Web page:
It was a sight to behold!

When a day begins with such exuberance, one can be nothing but hopeful about what is to come. One imagines, “today our Aspie might surprise us with his adaptability."

It happens.

This kind of morning makes afternoon even more disappointing. By the time the low, winter sun is sinking behind Fargo’s leafless trees, a sense of disillusionment, even despair, is hard to shake. It can be so heavy that scrounging for a kazoo, or maybe even a jug, to reignite the morning’s hootenanny crosses ones mind.

The sun always sinks.


But one can make a fire, sit quietly and listen to Huckle and Sally Cat:

“Sally Cat, share or I’ll disappear you!”

“Huckle, you can’t disappear me right now! That’s an outside trick—it’s too cold to go out today.”

And, just like that, the afternoon is gone.

Wednesday, January 24, 2007

Biggies And Smallies


IT MAKES SENSE for most of us to give some thought to the idea of biggies and smallies.

You know what I mean: the BIG and the small. I.e., proper perspective.

Consider how one reacts to current events. Take global warming. A 20 ft. rise in the level of the sea in the last century is something to take seriously. One might well freak out about it.

It’s a BIGGY.

—As compared to, say, a dry winter in Fargo. Yes, looks like we won't have much flooding and we might have brown grass this spring. (Yawn.)

Smally.

Classifying things as biggies or smallies provides a way to adjust one’s reaction, making it commensurate with an event.

PARENTING:

Applying this concept to parenting is endlessly useful. If you are raising an Aspie, it’s more than that.

Activities, which are merely annoying-yet-tolerable, such as dumping out the dog shampoo into the bathtub and using the tub as a “skating rink,” are eclipsed by other more severe deeds. Pushing ones younger sister down so that she gets dog soap in her eyes and bangs her head against the tub is altogether not-in-the-slightest-bit-tolerable.

Never mind how the Dog Shampoo Affair came about in the first place. It seems an Aspie doesn’t apprehend the differing degrees of intolerability in these two instances. Aspie-boy sees no Big-E. No Small-E. Just E, evidently.

The appropriate magnitudes need to be spelled out: Stop. Think. Remember.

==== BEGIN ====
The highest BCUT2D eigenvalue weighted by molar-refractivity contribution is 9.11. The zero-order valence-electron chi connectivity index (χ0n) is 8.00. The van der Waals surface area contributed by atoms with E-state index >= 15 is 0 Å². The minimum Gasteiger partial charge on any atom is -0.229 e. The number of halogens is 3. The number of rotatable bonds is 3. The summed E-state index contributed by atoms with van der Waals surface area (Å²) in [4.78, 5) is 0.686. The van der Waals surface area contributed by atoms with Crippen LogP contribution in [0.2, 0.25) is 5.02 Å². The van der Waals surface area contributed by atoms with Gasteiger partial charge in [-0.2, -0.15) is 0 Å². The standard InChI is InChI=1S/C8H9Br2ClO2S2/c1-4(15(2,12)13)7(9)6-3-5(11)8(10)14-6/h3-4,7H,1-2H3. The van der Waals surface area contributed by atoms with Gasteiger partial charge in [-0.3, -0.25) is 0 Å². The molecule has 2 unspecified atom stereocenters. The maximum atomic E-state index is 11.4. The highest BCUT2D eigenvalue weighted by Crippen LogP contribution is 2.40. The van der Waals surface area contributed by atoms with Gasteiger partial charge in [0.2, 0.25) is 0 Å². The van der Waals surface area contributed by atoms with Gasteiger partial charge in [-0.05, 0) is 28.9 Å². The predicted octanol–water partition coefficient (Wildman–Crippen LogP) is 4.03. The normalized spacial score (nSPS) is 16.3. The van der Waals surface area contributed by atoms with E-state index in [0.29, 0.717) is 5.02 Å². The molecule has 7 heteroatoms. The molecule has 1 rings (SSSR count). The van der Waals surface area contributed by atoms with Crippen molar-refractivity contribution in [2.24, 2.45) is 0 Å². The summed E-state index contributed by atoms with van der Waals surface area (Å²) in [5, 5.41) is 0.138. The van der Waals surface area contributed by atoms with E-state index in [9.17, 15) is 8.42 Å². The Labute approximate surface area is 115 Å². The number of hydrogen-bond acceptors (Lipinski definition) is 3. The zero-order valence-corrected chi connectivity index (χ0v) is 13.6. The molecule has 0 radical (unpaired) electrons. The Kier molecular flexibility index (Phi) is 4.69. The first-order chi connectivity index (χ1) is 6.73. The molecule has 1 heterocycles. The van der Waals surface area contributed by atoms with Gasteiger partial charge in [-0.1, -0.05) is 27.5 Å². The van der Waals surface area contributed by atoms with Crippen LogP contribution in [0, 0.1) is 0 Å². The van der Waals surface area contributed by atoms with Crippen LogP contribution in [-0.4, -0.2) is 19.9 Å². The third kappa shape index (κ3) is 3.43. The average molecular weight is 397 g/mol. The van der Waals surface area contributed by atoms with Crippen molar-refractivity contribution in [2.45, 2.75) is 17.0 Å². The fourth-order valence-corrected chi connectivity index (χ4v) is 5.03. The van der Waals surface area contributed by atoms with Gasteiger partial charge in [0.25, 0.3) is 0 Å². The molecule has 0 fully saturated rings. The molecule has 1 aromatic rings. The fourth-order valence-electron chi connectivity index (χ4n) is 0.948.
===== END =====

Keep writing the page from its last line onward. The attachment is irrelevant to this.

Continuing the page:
Let’s face it: the biggy/smally concept is extra useful in a family with Aspies. It’s ├╝ber-useful.

FOLKS WITH A.S. have difficulty distinguishing biggies and smallies on their own. Several studies have pinpointed a pattern in those with AS brain functioning, relating to the way individuals process information. Results from these studies revealed a difference in what is termed “executive functioning”—that is, among other things, the brain’s ability to organize information. When confronted with events of differing degrees of importance (or naughty-ness, as the case may be), it is not apparent to HUCKLE (aka Aspie-boy) that there is a hierarchy of any kind.

Here’s where biggies and smallies come in. The number of biggies is always bigger with an AS child. My son has trouble perceiving cause and effect and must try everything in a real “hands on” way to test his theories. This inevitably leads to mishaps of all variety, which mostly fall into the smally class. Such was the dog shampoo incident. It is important to react to such incidents with a tone that accurately reflects the severity of the situation: dog soap-skating rink=laughter, sister narrowly avoiding concussion=severe consequence. In this way we attempt to model a reasonable reaction to events and point to a hierarchy, which a neurotypical person might intuitively understand.

Another reason for using the biggy/smally concept is that, if we tried to “discipline” our AS child every time he did something objectionable, we would quickly run out of consequences of significance to him. The parent of an Aspie has a conspicuously finite number of discipline tricks in her parenting bag. The interests of the AS child are narrow and may change rapidly. This makes finding a valuable consequence extremely challenging.

Let me tell you, nothing instills an Aspie’s parent with more confidence than heading off on a family outing, armed with a consequence, which is sure to deter any objectionable activities: “If you don’t cooperate, you can’t watch Thomas the Tank Engine when we get home.”

But we parents of Aspies (POAs) must be ever-spry, as the AS child’s interests are narrow and fleeting. The hair stands up on the back of my neck when I think of times when, in the midst of an outing, I trotted out my well planned consequence, only to find that Huckle had moved on to greener pastime pastures.

So the next time you find yourself getting uppity with your Aspie at every turn, STOP! You’re sending your youngster the implicit message that everything he does is worthy of correction. We should be teaching these magnificent kids that only some of what they do is iffy.

CODA:

Try to catch everything, Grasshopper, and you catch nothing.